Harpagus is a genus of birds of prey in the Accipitridae family. It comprises:
|Double-toothed kite (Harpagus bidentatus)|
|Image||Scientific name||Common Name||Distribution|
|Harpagus bidentatus||Double-toothed kite||Belize, Bolivia, Brazil, Colombia, Costa Rica, Ecuador, El Salvador, French Guiana, Guatemala, Guyana, Honduras, Mexico, Nicaragua, Panama, Peru, Suriname, Trinidad and Tobago, and Venezuela|
|Harpagus diodon||Rufous-thighed kite||Argentina, Bolivia, Brazil, Ecuador, French Guiana, Guyana, Paraguay, and Suriname|
Both live in tropical American forests. They are small, rather accipiter-like kites, 30 to 35 cm long and compact, with long tails and oval wings ("pinched in" near the base of the trailing edge) which they characteristically curve downward when soaring or gliding. Both have dark tails with pale bars, as well as a white throat with a dark stripe down the middle. Another shared feature is a blunt bill with two notches on each side of the upper mandible. This "double tooth" gave rise not only to the common name of one species but to the specific epithets bidentatus and diodon. Both like rather high perches in trees and sometimes soar above the forest.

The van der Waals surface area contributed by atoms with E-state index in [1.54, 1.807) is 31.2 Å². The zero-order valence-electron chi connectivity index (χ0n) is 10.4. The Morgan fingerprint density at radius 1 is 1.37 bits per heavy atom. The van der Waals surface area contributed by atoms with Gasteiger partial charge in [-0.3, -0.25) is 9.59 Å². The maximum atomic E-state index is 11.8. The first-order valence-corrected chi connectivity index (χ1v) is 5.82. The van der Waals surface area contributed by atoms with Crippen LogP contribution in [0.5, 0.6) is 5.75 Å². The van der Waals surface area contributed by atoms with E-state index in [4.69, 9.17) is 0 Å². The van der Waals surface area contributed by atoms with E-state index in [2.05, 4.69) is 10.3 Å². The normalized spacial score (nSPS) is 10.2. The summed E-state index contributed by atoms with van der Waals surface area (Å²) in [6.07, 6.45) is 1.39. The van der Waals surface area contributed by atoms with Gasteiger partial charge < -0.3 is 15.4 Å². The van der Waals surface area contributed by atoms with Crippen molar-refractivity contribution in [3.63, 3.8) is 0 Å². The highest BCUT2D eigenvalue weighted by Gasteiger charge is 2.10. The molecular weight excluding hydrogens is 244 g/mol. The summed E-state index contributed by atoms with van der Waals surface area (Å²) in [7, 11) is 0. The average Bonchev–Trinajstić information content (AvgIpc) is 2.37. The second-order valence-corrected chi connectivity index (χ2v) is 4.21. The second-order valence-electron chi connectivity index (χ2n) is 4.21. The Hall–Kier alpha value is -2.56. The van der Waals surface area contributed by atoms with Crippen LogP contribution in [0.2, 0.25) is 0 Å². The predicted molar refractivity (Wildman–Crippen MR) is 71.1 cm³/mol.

Harpagus was the Greek name of a Median general.
- Hilty, Steven L. (2003). Birds of Venezuela. Princeton University Press. pp. 229–230. ISBN 0-691-09250-8.
- Howell, Steve N. G.; Webb, Sophie (1995). A Guide to the Birds of Mexico and Northern Central America. Oxford University Press. p. 183. ISBN 0-19-854012-4.
- Peterson, Alan P. (Editor). 1999. Zoological Nomenclature Resource (Zoonomen). Accessed 2007-08-22.